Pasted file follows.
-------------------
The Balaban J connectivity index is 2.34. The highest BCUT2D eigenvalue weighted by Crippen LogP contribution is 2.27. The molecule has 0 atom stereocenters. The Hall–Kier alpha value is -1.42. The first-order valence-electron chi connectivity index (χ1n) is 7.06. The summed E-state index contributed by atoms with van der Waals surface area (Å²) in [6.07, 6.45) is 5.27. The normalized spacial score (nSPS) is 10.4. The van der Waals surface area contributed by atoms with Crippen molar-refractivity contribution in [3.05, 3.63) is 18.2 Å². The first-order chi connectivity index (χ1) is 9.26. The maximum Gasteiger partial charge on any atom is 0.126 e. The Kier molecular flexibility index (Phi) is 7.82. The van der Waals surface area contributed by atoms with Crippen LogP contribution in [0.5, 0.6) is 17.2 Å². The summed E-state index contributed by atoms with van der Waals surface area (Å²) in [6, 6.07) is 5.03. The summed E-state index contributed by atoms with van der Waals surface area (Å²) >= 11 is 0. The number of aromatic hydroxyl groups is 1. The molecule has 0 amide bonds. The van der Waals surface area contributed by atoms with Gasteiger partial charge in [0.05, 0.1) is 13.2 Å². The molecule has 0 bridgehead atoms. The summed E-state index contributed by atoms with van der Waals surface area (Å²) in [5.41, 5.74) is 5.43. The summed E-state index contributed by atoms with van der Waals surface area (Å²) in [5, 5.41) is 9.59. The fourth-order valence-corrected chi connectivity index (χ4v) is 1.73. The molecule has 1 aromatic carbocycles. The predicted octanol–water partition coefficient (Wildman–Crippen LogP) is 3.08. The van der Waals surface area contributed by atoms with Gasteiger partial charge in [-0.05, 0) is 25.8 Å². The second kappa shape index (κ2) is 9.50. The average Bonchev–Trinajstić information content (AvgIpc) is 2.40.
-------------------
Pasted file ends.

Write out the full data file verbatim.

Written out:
The Balaban J connectivity index is 2.34. The highest BCUT2D eigenvalue weighted by Crippen LogP contribution is 2.27. The molecule has 0 atom stereocenters. The Hall–Kier alpha value is -1.42. The first-order valence-electron chi connectivity index (χ1n) is 7.06. The summed E-state index contributed by atoms with van der Waals surface area (Å²) in [6.07, 6.45) is 5.27. The normalized spacial score (nSPS) is 10.4. The van der Waals surface area contributed by atoms with Crippen molar-refractivity contribution in [3.05, 3.63) is 18.2 Å². The first-order chi connectivity index (χ1) is 9.26. The maximum Gasteiger partial charge on any atom is 0.126 e. The Kier molecular flexibility index (Phi) is 7.82. The van der Waals surface area contributed by atoms with Crippen LogP contribution in [0.5, 0.6) is 17.2 Å². The summed E-state index contributed by atoms with van der Waals surface area (Å²) in [6, 6.07) is 5.03. The summed E-state index contributed by atoms with van der Waals surface area (Å²) >= 11 is 0. The number of aromatic hydroxyl groups is 1. The molecule has 0 amide bonds. The van der Waals surface area contributed by atoms with Gasteiger partial charge in [0.05, 0.1) is 13.2 Å². The molecule has 0 bridgehead atoms. The summed E-state index contributed by atoms with van der Waals surface area (Å²) in [5.41, 5.74) is 5.43. The summed E-state index contributed by atoms with van der Waals surface area (Å²) in [5, 5.41) is 9.59. The fourth-order valence-corrected chi connectivity index (χ4v) is 1.73. The molecule has 1 aromatic carbocycles. The predicted octanol–water partition coefficient (Wildman–Crippen LogP) is 3.08. The van der Waals surface area contributed by atoms with Gasteiger partial charge in [-0.05, 0) is 25.8 Å². The second kappa shape index (κ2) is 9.50. The average Bonchev–Trinajstić information content (AvgIpc) is 2.40.